Although this Vulture interview is several months old at this point, it’s worth talking about simply because there hasn’t really been another way to get inside the mind of Errol Childress. As Childress, Fleshler brought The Yellow King/Spaghetti Monster to disturbing life, and he has quite a few thoughts on the character. Something to note that comes up early in the interview is the literary reference that’s still hot on Amazon:
“Nic [Pizzolatto] didn’t share an awful lot with me. I had started to Google all the Carcosa/Yellow King stuff…He basically told me not to worry about it.”
This further confirms that the The King in Yellow reference was mostly meant for people in the know and serves no other serious purpose. Childress is a character that starts to lose some of his mystique by the end of the series, and one reason for that is because the Yellow King references weren’t taken far enough. It’s one of the few series’ few disappointments. Flehsler’s thoughts on Childress also includes a level of understanding:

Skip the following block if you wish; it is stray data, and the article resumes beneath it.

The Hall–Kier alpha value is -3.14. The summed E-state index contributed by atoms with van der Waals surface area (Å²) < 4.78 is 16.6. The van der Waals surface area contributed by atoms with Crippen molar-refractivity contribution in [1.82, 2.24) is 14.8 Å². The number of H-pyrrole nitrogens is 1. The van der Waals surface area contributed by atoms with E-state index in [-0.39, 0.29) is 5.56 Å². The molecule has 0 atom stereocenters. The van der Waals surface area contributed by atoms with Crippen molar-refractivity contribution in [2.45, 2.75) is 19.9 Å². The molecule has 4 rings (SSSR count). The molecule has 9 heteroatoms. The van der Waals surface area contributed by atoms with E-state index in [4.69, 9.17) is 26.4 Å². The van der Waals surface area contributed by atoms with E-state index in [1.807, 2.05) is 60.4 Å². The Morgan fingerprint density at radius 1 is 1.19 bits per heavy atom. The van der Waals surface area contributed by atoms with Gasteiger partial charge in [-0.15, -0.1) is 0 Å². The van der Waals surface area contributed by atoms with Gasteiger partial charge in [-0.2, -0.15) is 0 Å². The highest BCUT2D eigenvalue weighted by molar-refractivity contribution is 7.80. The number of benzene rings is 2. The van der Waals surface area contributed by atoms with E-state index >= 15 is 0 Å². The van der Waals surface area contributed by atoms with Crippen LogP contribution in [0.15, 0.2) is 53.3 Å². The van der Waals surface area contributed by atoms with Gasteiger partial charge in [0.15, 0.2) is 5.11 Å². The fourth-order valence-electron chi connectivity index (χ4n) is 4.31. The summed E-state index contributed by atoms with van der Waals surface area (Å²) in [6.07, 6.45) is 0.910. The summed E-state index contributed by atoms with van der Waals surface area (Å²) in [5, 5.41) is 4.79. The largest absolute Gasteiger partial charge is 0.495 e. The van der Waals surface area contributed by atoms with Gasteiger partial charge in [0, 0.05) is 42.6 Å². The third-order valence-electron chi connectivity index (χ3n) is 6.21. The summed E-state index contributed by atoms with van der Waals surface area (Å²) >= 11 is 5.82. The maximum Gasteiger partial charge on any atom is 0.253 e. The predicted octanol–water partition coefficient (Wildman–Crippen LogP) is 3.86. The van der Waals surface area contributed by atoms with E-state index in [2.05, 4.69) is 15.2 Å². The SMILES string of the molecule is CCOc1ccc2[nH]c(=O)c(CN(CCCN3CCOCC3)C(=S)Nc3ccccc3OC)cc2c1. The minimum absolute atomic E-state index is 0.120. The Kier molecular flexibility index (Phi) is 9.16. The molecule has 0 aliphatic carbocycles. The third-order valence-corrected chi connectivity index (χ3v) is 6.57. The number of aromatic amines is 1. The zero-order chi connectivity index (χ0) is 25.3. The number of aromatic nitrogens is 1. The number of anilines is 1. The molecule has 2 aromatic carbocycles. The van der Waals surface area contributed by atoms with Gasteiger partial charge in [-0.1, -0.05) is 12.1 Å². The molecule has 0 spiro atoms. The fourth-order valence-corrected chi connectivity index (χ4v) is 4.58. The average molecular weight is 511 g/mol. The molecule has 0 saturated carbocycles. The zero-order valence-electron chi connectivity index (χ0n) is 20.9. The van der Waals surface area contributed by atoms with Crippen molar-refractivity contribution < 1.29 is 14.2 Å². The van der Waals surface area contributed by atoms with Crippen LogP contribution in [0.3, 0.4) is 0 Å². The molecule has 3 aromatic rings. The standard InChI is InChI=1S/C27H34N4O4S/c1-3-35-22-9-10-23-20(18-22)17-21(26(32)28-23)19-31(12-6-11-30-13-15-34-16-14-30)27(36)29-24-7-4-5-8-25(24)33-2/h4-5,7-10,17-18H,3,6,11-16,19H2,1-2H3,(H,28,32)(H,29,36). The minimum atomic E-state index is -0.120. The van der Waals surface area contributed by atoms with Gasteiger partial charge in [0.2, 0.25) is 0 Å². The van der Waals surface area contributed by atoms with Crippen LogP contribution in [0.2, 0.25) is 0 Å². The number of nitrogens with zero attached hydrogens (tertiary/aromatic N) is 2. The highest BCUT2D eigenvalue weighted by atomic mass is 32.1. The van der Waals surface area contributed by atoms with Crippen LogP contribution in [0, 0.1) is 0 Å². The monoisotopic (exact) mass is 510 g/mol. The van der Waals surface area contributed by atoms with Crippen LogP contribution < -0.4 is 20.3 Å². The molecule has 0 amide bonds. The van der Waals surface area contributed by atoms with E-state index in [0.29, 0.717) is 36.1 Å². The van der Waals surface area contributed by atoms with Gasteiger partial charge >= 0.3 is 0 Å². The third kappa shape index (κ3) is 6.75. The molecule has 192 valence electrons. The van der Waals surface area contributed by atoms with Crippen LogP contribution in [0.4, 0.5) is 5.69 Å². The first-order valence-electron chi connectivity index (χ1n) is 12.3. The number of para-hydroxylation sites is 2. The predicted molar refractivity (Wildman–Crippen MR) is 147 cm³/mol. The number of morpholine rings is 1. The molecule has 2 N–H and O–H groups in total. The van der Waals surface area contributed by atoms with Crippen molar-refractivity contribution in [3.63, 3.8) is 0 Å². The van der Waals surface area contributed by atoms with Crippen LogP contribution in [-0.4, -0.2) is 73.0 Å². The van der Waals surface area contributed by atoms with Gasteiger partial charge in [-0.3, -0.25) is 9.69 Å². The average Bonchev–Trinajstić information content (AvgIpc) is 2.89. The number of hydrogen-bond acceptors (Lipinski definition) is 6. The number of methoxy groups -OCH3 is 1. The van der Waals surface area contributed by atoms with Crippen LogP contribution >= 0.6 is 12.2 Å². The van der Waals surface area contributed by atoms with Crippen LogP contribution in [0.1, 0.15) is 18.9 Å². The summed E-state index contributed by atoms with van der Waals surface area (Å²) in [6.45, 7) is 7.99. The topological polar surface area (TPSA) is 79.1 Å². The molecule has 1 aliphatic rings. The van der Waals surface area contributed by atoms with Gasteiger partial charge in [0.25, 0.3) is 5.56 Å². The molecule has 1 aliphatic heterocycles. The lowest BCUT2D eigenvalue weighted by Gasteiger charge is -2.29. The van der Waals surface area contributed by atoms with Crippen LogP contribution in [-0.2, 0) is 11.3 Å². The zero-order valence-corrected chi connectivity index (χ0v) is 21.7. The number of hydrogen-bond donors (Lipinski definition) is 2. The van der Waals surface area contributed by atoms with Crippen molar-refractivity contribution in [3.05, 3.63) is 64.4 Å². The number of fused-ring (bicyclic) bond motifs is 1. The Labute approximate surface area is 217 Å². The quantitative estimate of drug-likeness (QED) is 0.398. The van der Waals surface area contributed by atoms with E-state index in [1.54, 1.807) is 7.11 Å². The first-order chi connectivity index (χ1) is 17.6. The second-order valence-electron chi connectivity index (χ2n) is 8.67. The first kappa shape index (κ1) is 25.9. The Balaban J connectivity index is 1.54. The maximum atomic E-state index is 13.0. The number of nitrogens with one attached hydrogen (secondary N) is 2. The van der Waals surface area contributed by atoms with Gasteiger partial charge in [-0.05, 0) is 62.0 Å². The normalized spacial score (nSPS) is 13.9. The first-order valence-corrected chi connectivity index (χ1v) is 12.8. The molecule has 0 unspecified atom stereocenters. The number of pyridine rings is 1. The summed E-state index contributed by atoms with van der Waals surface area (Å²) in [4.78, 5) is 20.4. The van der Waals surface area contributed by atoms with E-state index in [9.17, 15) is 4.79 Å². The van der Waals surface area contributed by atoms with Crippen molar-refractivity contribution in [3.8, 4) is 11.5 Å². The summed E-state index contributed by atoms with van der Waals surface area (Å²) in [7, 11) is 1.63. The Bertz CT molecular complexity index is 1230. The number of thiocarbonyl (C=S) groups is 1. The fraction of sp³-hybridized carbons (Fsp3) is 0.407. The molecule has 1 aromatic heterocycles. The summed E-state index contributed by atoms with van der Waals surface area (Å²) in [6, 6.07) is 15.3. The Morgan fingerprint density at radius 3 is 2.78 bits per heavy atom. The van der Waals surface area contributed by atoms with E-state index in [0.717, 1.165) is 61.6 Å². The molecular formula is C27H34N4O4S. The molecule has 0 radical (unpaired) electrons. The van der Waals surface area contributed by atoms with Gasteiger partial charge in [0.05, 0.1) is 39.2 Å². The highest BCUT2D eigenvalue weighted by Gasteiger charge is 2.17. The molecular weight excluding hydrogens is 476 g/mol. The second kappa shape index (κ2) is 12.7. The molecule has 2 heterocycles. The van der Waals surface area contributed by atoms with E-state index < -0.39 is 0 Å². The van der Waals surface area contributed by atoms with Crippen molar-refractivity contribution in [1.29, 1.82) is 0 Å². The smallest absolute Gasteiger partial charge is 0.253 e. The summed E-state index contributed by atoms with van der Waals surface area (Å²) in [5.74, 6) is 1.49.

“But he also has grown up in a culture of sexual abuse and ritualistic abuse, so it’s a labyrinthine mind-maze, if I can sound McConaughey-ish about it. To go into the details of what his life is like is like the Yellow King story itself. It’s too crazy.”
We don’t get to spend enough time with Childress to truly experience his psychosis — certainly not on the level that Flehsler has. How did you feel about Fleshler’s performance, and the character overall? The story of Childress feels unfinished, but that’s the way it was meant to be. You can check out the full interview over on Vulture, and it contains quite a few nuggets even if it is several months old at this point.